Ready to collaborate with Arab states: UN official


Published — Wednesday 23 January 2013

Last update 23 January 2013 11:39 am

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The third Arab Economic and Social Development Summit is an opportune time for Arab leaders to address the legitimate demands and aspirations of their indigenous populations for equitable development, dignity and freedom, said Sima Bahous, UN assistant-secretary general and regional director of UNDP’s Bureau for Arab states.
On behalf of Custodian of the Two Holy Mosques King Abdullah, Crown Prince Salman, deputy premier and minister of defense addressed the attendees in a keynote speech at the inauguration ceremony in Riyadh yesterday.
“This is the first time that the Economic and Social Development Summit convenes since the region witnessed major transformations,” said Bahous, who represented the UNDP Administrator, Helen Clark at the summit.
Bahous expressed her appreciation to Saudi Arabia for hosting the summit at this critical juncture in the region’s development trajectory and reaffirmed UNDPs steadfast support to the Arab states in accelerating reform, advancing democratic governance, curbing poverty, and achieving sustainable socioeconomic development.
“As Tunisians and Egyptians celebrate the second anniversary of their revolutions, all Arabs hope that their leaders will adopt a new social contract of mutual accountability between the state and its citizens and implement a political-economy model that fosters inclusion and maximizes economic opportunities especially for the youth, women, minorities and marginalized factions of the community,” she added.
This region is continuing on a vitally important course of change, Bahous said, we should seize this opportunity to bring about broader and more sustainable development. She highlighted that the summit’s agenda addresses key development priorities, which are at the core of UNDP’s goals for the Arab region. These topics include strengthening investment to help curb poverty and create employment; means to develop sources of renewable energy over the next 2 decades; accelerating the Millennium Development Goals (MDGs) and the post-2015 agenda; as well fighting non-communicable diseases.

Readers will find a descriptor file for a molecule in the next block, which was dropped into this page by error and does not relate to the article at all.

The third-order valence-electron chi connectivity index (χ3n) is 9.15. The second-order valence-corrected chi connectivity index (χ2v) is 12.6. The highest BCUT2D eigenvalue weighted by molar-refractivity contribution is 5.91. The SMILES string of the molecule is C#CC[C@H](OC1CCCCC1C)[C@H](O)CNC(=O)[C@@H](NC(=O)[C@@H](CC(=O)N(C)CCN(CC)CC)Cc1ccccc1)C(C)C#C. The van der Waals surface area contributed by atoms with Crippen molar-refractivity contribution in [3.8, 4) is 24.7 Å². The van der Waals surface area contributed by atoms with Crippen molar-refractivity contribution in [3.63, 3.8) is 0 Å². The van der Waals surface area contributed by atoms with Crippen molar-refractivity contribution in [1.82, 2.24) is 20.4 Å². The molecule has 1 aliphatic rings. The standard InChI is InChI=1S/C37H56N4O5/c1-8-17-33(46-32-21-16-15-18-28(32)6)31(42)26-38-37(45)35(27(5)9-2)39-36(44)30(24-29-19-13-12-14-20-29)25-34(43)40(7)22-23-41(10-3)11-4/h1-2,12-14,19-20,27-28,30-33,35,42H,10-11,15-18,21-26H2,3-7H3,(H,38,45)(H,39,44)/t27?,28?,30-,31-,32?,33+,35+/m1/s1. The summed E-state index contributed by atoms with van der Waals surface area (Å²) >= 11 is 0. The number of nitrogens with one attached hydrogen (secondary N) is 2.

“It is imperative that this summit puts in place effective means to follow through with the recommendations agreed,” stressed Bahous. “UNDP reaffirms its readiness to collaborate with the League of Arab States and all member countries to support the realization of this ambitious agenda”.
She lauded the Riyadh summit’s focus on accelerating the achievement of the UN’s MDGs by 2015 and in delineating the development priorities for the Arab countries beyond these goals.
Bahous also stressed that promoting and facilitating investment flows across all Arab nations is an important step toward regional economic integration. UNDP’s second Arab Development Challenges Report for 2011 maintained that reducing barriers in the movement of goods, services, labor and investment would help create a market for 350 million people. The report goes further to show that this would allow for specialization in production amongst Arab countries and would enable the region to build its productive potential to engage with the rest of the world.
UNDP’s Regional Director will also be holding bilateral meetings with several high-level Arab and Saudi officials to discuss UNDP’s cooperation with their governments on a series of initiatives, including some that are currently underway.
The UNDP is cooperating with Saudi Arabia in order to develop the institutional capacity of the Saudi Energy Efficiency Center, to make it a hub for developing new clean energy policies in the public and private spheres.
In addition the UNDP has been working with partners in the Kingdom to develop national strategies on issues such as water conservation, south-south cooperation, youth and female empowerment as well as the role of the Kingdom as a global development partner.

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